Since I have front to back, roof mount awnings, and the low profile roof top A/C's, you can't really see them from the ground, so there is no issue about having unsightly roof top units.  There is more than one way to skin the cat...

YMMV
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Jim Stewart
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« Reply #5 on: July 21, 2008, 08:39:53 AM »

Tom c, what kind of truck conversion??
Frank Allen
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Lin
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« Reply #6 on: July 21, 2008, 08:51:49 AM »

I do not particularly care about the look of the roof, so that is not a real factor.  Also, with a 35 footer, giving up bottom space is a big issue.  We have two roof airs.  I consider it a pretty serious compromise though, since I have always found them too noisy .
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CAROLINABOY
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« Reply #7 on: July 21, 2008, 09:45:44 AM »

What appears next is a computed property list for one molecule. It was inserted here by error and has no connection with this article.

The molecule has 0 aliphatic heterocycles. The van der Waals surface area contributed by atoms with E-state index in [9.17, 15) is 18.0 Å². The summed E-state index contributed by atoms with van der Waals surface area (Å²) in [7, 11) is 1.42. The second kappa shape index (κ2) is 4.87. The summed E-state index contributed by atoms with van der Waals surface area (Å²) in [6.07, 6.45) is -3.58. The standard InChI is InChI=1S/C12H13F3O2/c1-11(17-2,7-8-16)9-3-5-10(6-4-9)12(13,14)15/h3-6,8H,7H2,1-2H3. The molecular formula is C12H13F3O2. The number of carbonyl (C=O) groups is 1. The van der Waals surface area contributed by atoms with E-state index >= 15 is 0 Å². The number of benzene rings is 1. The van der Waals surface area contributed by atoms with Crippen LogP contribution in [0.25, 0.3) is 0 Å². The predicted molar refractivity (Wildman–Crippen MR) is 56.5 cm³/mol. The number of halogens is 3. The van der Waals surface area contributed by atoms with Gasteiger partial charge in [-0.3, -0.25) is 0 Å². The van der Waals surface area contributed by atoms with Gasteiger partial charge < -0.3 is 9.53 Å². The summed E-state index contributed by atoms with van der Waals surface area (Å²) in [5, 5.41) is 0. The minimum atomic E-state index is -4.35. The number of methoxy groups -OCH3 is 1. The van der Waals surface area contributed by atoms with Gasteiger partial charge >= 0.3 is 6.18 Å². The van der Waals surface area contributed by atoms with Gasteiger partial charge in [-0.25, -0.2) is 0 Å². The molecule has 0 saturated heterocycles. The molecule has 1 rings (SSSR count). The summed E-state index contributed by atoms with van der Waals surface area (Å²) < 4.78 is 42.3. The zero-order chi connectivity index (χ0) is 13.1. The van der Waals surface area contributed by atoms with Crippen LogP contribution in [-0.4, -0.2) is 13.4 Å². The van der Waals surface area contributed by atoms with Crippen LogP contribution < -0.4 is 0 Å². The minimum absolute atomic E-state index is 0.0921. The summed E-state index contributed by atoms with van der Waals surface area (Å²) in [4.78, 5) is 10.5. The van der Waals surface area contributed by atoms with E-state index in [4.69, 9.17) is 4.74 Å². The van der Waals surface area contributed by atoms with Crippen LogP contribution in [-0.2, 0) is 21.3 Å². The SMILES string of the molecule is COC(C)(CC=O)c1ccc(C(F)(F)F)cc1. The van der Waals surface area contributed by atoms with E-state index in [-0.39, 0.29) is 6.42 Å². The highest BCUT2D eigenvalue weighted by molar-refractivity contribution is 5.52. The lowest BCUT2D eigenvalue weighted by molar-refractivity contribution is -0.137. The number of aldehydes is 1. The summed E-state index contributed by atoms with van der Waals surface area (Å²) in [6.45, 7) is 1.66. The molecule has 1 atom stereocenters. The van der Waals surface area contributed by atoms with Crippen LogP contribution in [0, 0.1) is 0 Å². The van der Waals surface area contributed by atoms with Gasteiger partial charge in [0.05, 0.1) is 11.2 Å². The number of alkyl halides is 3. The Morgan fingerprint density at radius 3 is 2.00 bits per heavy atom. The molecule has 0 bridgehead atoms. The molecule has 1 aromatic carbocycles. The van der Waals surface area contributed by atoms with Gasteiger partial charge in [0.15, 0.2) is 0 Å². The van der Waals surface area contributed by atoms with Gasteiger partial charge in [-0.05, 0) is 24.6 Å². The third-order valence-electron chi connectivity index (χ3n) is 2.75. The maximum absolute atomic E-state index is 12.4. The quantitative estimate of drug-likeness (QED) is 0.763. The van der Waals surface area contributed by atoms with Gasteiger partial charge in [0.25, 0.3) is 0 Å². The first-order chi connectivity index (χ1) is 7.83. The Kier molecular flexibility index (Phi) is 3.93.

i have a GMC RTS 06 6V92TA 40'   I plan on buying the 26000 btu duotherm heatpump I will be putting it in the back where the factory a/c went plenty of room and can duct the air and return thru the back and not loose anyroom I would like to hear more comments good or bad thanks.
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Len Silva
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« Reply #8 on: July 21, 2008, 09:56:22 AM »

I had a Duotherm basement unit in my 4104 and now have two ducted roof units in my Vogue MH. I hate the roof A/C's. They are noisy, vibrate, and drip condensate when it is very humid (all the time in Florida).  We cannot sleep with the rear unit running so we run the front at night with a box fan to the rear.  Not very elegant and no privacy if we had others sleeping in the coach.

My next coach will have basement air.  Roof top units would be a deal breaker.

Len
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« Reply #9 on: July 21, 2008, 01:09:55 PM »